Body Dysmorphia in Adolescents Can Be More Than the Pains of Peer Pressure
For Huffington Post, contributing author and counselor Wendy Adamson writes about Body Dysmorphic Disorder in adolescents. For generations, youth have been the target of harmful marketing and advertising encouraging them to be “cool”. “Cool” has caused a number of identity crises over the years, leaving one generation after the next with complex insecurities about themselves and the way they look. Whether it is a fashion trend, a music trend, or a trend started by someone at school, our sweet adolescents find themselves struggling to be accepted by their peers. Adamson explains, “In today’s world, with the onslaught of photoshopped images, the media has trained our youth to strive for unrealistic goals.”
Unrealistic goals create unrealistic ideals and what youth consider to be standards. Too many parents have had to witness the absolute angst and panic of their teen who doesn’t have the right shoes, the right backpack, or the right hairstyle. So realistic is this fantasy of fitting in that our children feel it is a matter of life or death. Survival of the fittest has transformed.
Unfortunately, these drastic times call for drastic measures. Many symptoms of insecurity and peer or social pressure develop in adolescence. As Adamson comments, “Sadly, many of these individuals are now turning to repeated plastic surgery procedures to help them feel all right.” Body dysmorphia, Adamson elaborates, …”usually relates to one’s own personal body image,” however, “it can also be related to anorexia, bulimia, or compulsive overeating as well.”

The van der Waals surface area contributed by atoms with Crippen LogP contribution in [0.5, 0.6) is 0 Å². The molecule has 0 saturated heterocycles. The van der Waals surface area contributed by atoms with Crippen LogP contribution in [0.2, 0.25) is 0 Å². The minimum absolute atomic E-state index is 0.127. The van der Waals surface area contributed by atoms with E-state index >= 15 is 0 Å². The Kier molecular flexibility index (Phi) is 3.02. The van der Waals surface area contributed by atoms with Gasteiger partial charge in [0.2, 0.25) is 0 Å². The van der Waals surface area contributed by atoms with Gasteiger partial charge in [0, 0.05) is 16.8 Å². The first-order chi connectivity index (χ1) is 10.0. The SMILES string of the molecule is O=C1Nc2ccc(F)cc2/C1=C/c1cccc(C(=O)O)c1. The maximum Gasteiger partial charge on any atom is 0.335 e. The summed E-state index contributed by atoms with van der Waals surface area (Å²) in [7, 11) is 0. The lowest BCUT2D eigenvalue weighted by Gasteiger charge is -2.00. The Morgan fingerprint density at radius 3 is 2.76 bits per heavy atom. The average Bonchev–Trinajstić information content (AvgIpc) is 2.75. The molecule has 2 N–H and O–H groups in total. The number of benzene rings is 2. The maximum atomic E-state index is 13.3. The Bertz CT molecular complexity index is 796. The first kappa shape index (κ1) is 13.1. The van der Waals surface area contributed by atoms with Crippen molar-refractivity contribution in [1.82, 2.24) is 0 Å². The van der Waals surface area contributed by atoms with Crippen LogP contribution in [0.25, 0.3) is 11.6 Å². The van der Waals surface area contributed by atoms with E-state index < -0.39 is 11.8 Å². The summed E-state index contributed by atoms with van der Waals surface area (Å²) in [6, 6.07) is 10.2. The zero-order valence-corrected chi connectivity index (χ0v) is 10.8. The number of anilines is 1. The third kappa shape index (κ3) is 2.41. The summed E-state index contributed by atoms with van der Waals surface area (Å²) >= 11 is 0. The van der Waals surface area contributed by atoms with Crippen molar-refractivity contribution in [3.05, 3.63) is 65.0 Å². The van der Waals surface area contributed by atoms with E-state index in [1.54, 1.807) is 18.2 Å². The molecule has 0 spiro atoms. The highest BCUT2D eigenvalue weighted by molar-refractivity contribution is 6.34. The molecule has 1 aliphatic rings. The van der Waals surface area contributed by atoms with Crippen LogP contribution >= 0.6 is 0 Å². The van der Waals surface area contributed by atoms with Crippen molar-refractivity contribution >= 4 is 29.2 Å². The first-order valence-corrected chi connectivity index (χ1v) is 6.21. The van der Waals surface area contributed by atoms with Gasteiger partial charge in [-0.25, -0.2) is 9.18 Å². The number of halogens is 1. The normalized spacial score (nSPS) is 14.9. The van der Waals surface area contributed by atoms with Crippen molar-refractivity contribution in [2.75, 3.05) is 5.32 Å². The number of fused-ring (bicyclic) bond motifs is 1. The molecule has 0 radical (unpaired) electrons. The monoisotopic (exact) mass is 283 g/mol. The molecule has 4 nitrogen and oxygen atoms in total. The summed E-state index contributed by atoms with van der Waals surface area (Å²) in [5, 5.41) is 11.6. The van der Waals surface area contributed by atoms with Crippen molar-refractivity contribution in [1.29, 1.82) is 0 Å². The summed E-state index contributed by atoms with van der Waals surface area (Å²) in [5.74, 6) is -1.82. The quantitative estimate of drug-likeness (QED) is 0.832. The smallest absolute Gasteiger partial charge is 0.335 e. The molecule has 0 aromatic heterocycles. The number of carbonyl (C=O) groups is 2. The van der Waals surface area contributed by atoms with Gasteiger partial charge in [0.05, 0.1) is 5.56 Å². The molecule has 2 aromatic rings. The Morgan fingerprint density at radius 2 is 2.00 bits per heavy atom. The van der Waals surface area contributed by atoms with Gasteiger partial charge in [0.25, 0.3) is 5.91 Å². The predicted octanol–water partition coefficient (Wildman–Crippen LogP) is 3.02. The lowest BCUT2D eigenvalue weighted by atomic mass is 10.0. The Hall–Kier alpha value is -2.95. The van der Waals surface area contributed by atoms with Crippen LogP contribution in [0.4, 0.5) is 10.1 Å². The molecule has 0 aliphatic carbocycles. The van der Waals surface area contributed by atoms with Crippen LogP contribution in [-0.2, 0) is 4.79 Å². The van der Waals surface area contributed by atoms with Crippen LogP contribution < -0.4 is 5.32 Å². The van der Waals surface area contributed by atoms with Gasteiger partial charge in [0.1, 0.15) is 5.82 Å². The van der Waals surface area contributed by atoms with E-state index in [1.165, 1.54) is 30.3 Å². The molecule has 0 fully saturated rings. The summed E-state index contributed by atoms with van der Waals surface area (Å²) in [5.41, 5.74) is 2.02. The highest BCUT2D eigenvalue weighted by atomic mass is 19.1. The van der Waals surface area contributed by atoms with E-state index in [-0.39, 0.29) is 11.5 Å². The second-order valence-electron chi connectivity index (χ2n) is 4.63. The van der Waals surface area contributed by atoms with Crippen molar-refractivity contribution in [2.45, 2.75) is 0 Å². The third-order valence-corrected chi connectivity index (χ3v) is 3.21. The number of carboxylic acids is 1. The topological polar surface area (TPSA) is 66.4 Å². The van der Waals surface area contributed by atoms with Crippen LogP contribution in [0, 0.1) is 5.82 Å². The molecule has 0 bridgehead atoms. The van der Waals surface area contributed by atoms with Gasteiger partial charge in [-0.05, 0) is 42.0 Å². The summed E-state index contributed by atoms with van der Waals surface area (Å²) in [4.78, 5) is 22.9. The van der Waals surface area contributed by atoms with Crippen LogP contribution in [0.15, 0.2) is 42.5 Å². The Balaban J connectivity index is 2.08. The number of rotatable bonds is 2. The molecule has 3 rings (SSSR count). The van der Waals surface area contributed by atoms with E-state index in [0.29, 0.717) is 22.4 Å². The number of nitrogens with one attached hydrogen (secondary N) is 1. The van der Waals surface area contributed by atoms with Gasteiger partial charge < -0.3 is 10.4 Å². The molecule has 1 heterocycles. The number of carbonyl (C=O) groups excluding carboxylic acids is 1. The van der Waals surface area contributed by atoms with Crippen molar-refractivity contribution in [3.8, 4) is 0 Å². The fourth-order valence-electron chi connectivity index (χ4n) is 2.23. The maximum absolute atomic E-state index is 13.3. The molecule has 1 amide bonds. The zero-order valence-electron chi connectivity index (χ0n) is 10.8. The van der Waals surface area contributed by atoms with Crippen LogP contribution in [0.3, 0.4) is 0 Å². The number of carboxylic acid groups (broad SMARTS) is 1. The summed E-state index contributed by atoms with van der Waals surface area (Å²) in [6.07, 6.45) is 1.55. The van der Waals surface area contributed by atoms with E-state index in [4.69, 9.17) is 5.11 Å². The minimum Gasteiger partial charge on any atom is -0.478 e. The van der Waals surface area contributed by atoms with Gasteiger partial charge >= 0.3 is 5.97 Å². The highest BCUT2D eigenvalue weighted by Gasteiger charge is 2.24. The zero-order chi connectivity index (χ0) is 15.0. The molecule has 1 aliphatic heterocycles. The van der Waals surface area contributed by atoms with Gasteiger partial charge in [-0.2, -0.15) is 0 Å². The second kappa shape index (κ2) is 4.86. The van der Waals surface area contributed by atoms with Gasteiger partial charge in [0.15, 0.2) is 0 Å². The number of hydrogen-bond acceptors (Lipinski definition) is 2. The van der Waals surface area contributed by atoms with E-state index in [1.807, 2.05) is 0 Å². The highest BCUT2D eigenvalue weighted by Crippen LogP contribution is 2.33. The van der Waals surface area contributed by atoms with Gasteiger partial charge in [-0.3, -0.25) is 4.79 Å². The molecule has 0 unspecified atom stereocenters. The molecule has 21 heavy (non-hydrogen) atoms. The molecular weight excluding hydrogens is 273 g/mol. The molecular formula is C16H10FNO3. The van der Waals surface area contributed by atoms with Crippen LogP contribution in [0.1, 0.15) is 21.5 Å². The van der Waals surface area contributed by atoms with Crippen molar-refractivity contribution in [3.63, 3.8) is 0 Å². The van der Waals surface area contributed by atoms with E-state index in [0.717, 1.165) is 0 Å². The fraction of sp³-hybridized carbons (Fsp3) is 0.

Body dysmorphia is becoming common among adolescents. Beyond a normal case of adolescent insecurity, body dysmorphia involves obsession, ruminating thoughts, and a distinct change in character based on this perceived flaw. Adolescents will stop socializing or participating in their favorite activities because of the way they feel about their looks. Worse, they are terrified of being rejected or judged by their peers due to their imperfections.
We know that our children are made through the love of God and created perfectly. Jeremiah 1:5 brings comfort that He knew the magnificence and unique beauty of our children before He formed them in the womb. If you sense your loved one may be forgetting their special beauty and place in the world, early intervention is the most effective way to disrupt the development of an eating disorder, depression, anxiety, or substance use. Call Stonewater Adolescent Recovery Center today for information on bringing healing and peace into your child’s life. 1-662-598-4214.